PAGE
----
As you run the still all the time having almost nothing in a boiler you have to compensate it with a higher reflux (when you do it with the same column). The best way to overcome this is again to add a stripping section to your column and connect the feeding pipe just above it.
There is however one thing that affects the performance of the column when run continuously - that is CO2.
When you operate your still in a batch way you get rid of CO2 almost completely at the preheating stage.
When run continuously you put a substantial amount of CO2 all the time with a mash (it is always there). The CO2 presence decreases the heat and mass transfer coefficients and makes you column performig worse.

Sorry guys for making a bit too long speach but this is my bad habit as I used to work as a teacher in university and this usually takes 45 minutes in one go.

Now I have to go to my own work bu will be back soon.

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Post by absinthe » Tue Dec 11, 2007 2:51 am

a leibig condenser would probably be more space effective but i have a metres copper coil that i already used as a pre-heater (i pumped the cooling water through this with is immersed in the next batch of wash) so it will be be easy and cost nothing to setup..

i may in the future use a leibig condenser but this is easier at the moment...

as for the stripping section i have one already :
i simply stick the copper pipe up the guts of some SS scours for packing..
so the feed pipe inside the column is surrounded with SS scourers i will use packing above when I'm going for a "clean" strip (vodka) and none or maybe one above for flavoured mashes.

i did also consider putting a coil on top of the boiler (under the layer of top insulation i use) as another pre-heater (kinda like the pipe through the boiler as lowerarchy suggested.. but i think that would just be taking heat from the vapour stream anyway.. cooling the boiler.. so i didn't see the point i may as well keep the vapour speed up as much as possible...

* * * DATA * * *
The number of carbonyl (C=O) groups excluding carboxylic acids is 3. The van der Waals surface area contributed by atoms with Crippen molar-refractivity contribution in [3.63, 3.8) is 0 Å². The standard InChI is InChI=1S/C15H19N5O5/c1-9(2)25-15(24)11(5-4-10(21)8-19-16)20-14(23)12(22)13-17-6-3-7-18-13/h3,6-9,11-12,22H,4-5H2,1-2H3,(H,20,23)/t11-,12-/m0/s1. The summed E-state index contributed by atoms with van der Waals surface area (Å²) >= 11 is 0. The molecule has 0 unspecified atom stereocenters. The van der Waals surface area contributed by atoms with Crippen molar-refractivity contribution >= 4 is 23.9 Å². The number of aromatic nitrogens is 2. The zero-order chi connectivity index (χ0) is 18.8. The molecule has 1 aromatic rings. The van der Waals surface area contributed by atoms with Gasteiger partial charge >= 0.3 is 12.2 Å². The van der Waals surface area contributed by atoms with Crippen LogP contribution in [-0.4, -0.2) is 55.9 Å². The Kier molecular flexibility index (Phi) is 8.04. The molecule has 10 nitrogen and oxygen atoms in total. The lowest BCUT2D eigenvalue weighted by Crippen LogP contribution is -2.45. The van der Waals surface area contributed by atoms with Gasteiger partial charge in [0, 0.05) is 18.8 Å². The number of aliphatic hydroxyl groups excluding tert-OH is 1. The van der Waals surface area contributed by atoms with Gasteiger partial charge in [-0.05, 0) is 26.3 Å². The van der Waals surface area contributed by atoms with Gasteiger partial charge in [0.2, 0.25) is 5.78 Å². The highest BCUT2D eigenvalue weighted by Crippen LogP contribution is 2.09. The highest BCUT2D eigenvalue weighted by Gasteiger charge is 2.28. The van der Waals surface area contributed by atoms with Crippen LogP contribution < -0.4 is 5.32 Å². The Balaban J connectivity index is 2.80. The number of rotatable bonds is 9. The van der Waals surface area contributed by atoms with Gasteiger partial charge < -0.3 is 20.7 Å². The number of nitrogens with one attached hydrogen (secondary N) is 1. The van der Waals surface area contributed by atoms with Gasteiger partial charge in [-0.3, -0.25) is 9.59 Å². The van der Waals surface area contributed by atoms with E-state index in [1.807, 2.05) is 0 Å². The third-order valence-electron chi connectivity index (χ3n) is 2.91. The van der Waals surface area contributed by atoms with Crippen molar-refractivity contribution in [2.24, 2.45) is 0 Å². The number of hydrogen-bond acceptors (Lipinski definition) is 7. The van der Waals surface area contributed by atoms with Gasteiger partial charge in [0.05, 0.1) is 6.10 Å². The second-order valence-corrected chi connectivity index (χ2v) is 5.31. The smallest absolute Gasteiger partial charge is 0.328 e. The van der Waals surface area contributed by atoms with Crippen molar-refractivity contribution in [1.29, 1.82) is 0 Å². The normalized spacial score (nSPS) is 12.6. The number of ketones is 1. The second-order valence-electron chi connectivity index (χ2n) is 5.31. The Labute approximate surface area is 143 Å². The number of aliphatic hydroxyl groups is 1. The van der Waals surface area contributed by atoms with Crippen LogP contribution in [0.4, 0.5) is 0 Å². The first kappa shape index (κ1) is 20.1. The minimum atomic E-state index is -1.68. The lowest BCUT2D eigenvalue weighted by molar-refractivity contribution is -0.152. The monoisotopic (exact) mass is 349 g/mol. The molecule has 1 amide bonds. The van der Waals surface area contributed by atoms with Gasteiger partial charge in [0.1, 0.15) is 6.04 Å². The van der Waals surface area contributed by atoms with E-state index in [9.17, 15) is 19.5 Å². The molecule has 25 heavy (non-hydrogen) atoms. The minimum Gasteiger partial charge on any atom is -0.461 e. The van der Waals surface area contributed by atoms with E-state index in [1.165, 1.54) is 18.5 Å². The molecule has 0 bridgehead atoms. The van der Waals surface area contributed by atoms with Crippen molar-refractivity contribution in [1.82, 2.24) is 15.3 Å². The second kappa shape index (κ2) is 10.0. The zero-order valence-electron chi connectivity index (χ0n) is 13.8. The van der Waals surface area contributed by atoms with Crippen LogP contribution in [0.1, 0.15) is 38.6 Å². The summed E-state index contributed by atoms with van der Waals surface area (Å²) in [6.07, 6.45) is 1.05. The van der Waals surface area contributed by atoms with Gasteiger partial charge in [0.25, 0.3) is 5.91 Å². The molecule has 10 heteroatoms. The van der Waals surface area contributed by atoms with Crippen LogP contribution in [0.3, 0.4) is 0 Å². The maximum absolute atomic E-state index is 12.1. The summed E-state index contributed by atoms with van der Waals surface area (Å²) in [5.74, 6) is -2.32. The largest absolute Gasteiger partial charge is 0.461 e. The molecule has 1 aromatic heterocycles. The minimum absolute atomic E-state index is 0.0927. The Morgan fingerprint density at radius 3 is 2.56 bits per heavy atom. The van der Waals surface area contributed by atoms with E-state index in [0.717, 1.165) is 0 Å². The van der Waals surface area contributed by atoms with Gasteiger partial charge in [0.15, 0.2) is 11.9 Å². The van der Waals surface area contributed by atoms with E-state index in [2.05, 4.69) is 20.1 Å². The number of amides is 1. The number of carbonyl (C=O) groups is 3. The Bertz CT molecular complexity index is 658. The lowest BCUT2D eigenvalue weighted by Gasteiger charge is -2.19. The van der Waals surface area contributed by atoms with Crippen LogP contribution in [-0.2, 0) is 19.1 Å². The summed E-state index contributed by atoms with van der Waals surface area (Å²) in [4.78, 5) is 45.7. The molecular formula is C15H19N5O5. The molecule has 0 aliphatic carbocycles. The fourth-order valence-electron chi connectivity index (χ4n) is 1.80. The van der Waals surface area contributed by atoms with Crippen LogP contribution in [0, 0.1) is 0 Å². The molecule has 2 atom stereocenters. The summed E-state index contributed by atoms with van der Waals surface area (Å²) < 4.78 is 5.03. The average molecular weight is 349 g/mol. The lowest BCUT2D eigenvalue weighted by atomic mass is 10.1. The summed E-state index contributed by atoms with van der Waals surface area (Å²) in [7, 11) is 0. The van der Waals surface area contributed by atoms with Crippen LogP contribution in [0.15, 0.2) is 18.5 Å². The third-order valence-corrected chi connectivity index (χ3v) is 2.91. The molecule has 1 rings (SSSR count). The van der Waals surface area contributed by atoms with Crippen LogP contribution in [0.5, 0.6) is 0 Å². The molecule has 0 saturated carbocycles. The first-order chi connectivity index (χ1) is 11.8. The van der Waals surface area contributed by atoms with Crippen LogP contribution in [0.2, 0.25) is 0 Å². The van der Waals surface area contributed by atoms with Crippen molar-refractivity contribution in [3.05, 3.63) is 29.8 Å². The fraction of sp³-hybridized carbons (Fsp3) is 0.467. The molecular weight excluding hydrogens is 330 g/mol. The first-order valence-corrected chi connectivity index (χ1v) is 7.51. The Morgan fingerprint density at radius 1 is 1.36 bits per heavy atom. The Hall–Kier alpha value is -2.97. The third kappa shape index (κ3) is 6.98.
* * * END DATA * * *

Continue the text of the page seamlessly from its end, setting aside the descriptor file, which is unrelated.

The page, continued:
Whiskey, the most popular of the cold cures that don't work (Leonard Rossiter)

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Post by frikz » Fri Dec 21, 2007 8:09 am

Very interesting thread. I already played with the idea of a continuous still once and I'll probably give it a try sometime, I think it's interesting from an engineering point of view.

@andre: Did you actually use your still as continuous with a decent amount of packing/reflux to get high purity alcohol or did you just use it for stripping continuously? Cause if you would use it to get pure alcohol, you would end up with most of the lower boiling components (methanol, ethyl acetace etc) in your distillate whereas you discard those first when doing batch runs. You could remove those too in a continuous still if you modified it to do multicomponent distillation, but that would definitely add some extra complexity.

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Post by andre.silent » Wed Dec 26, 2007 9:59 am

frikz:
This requires some explanation. This is also a piece of history and even somebody finds it unreal it was really so. Perhaps I should send this post also to a "History & Folklore".

The story goes back to early 80' of the previous century in Poland.
This was last decade of the socialistis govenership in Poland.